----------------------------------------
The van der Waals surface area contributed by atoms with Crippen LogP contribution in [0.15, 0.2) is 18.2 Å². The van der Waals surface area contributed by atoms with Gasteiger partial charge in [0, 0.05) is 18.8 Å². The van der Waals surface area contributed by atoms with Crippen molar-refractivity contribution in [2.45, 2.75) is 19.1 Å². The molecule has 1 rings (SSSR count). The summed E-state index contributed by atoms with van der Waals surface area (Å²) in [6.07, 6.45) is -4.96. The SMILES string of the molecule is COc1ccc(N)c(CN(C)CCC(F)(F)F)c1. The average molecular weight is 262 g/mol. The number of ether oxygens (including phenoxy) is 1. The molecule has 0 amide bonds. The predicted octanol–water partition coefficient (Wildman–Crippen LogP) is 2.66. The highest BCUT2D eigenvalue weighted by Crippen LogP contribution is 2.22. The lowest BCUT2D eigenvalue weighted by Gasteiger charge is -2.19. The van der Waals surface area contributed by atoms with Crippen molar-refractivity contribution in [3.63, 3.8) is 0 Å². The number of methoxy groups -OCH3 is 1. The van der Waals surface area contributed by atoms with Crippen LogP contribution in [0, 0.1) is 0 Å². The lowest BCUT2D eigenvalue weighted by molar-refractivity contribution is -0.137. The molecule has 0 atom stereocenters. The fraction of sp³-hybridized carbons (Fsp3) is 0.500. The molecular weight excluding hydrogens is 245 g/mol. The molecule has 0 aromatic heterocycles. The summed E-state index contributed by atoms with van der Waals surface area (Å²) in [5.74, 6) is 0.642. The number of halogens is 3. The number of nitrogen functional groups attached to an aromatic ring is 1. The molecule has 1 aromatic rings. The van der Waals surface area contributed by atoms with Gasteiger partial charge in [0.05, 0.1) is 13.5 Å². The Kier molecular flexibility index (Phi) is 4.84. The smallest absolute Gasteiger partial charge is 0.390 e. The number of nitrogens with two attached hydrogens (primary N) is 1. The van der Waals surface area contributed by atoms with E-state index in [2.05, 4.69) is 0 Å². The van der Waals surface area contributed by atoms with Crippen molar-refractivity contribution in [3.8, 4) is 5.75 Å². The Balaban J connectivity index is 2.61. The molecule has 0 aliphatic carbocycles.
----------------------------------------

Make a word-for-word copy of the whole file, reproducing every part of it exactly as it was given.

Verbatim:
The van der Waals surface area contributed by atoms with Crippen LogP contribution in [0.15, 0.2) is 18.2 Å². The van der Waals surface area contributed by atoms with Gasteiger partial charge in [0, 0.05) is 18.8 Å². The van der Waals surface area contributed by atoms with Crippen molar-refractivity contribution in [2.45, 2.75) is 19.1 Å². The molecule has 1 rings (SSSR count). The summed E-state index contributed by atoms with van der Waals surface area (Å²) in [6.07, 6.45) is -4.96. The SMILES string of the molecule is COc1ccc(N)c(CN(C)CCC(F)(F)F)c1. The average molecular weight is 262 g/mol. The number of ether oxygens (including phenoxy) is 1. The molecule has 0 amide bonds. The predicted octanol–water partition coefficient (Wildman–Crippen LogP) is 2.66. The highest BCUT2D eigenvalue weighted by Crippen LogP contribution is 2.22. The lowest BCUT2D eigenvalue weighted by Gasteiger charge is -2.19. The van der Waals surface area contributed by atoms with Crippen molar-refractivity contribution in [3.63, 3.8) is 0 Å². The number of methoxy groups -OCH3 is 1. The van der Waals surface area contributed by atoms with Crippen LogP contribution in [0, 0.1) is 0 Å². The lowest BCUT2D eigenvalue weighted by molar-refractivity contribution is -0.137. The molecule has 0 atom stereocenters. The fraction of sp³-hybridized carbons (Fsp3) is 0.500. The molecular weight excluding hydrogens is 245 g/mol. The molecule has 0 aromatic heterocycles. The summed E-state index contributed by atoms with van der Waals surface area (Å²) in [5.74, 6) is 0.642. The number of halogens is 3. The number of nitrogen functional groups attached to an aromatic ring is 1. The molecule has 1 aromatic rings. The van der Waals surface area contributed by atoms with Gasteiger partial charge in [0.05, 0.1) is 13.5 Å². The Kier molecular flexibility index (Phi) is 4.84. The smallest absolute Gasteiger partial charge is 0.390 e. The number of nitrogens with two attached hydrogens (primary N) is 1. The van der Waals surface area contributed by atoms with E-state index in [2.05, 4.69) is 0 Å². The van der Waals surface area contributed by atoms with Crippen molar-refractivity contribution in [3.8, 4) is 5.75 Å². The Balaban J connectivity index is 2.61. The molecule has 0 aliphatic carbocycles.